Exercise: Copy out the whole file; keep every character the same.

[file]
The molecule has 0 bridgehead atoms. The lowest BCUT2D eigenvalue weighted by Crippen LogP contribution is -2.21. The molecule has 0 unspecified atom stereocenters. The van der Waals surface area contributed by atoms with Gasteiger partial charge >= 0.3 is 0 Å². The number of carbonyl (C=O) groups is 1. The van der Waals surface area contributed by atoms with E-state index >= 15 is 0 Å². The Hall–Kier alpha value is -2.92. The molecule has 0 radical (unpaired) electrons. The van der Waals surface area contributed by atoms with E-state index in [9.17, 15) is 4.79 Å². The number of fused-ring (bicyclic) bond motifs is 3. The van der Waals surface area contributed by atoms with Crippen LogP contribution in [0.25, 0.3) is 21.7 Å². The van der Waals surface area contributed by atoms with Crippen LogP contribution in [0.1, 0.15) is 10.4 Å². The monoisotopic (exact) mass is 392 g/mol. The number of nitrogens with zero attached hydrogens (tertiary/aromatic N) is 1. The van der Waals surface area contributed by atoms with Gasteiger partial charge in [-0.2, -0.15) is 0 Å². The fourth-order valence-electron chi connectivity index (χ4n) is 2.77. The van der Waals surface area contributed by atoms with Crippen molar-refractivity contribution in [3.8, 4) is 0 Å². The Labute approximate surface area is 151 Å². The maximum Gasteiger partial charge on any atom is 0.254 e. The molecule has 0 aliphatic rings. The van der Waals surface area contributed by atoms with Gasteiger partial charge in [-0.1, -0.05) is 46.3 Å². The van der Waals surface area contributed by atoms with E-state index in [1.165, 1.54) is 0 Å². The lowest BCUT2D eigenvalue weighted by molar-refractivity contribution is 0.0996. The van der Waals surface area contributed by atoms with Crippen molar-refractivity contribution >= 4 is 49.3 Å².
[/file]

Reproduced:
The molecule has 0 bridgehead atoms. The lowest BCUT2D eigenvalue weighted by Crippen LogP contribution is -2.21. The molecule has 0 unspecified atom stereocenters. The van der Waals surface area contributed by atoms with Gasteiger partial charge >= 0.3 is 0 Å². The number of carbonyl (C=O) groups is 1. The van der Waals surface area contributed by atoms with E-state index >= 15 is 0 Å². The Hall–Kier alpha value is -2.92. The molecule has 0 radical (unpaired) electrons. The van der Waals surface area contributed by atoms with E-state index in [9.17, 15) is 4.79 Å². The number of fused-ring (bicyclic) bond motifs is 3. The van der Waals surface area contributed by atoms with Crippen LogP contribution in [0.25, 0.3) is 21.7 Å². The van der Waals surface area contributed by atoms with Crippen LogP contribution in [0.1, 0.15) is 10.4 Å². The monoisotopic (exact) mass is 392 g/mol. The number of nitrogens with zero attached hydrogens (tertiary/aromatic N) is 1. The van der Waals surface area contributed by atoms with Gasteiger partial charge in [-0.2, -0.15) is 0 Å². The fourth-order valence-electron chi connectivity index (χ4n) is 2.77. The van der Waals surface area contributed by atoms with Crippen molar-refractivity contribution in [3.8, 4) is 0 Å². The Labute approximate surface area is 151 Å². The maximum Gasteiger partial charge on any atom is 0.254 e. The molecule has 0 aliphatic rings. The van der Waals surface area contributed by atoms with Gasteiger partial charge in [-0.1, -0.05) is 46.3 Å². The van der Waals surface area contributed by atoms with E-state index in [1.165, 1.54) is 0 Å². The lowest BCUT2D eigenvalue weighted by molar-refractivity contribution is 0.0996. The van der Waals surface area contributed by atoms with Crippen molar-refractivity contribution >= 4 is 49.3 Å².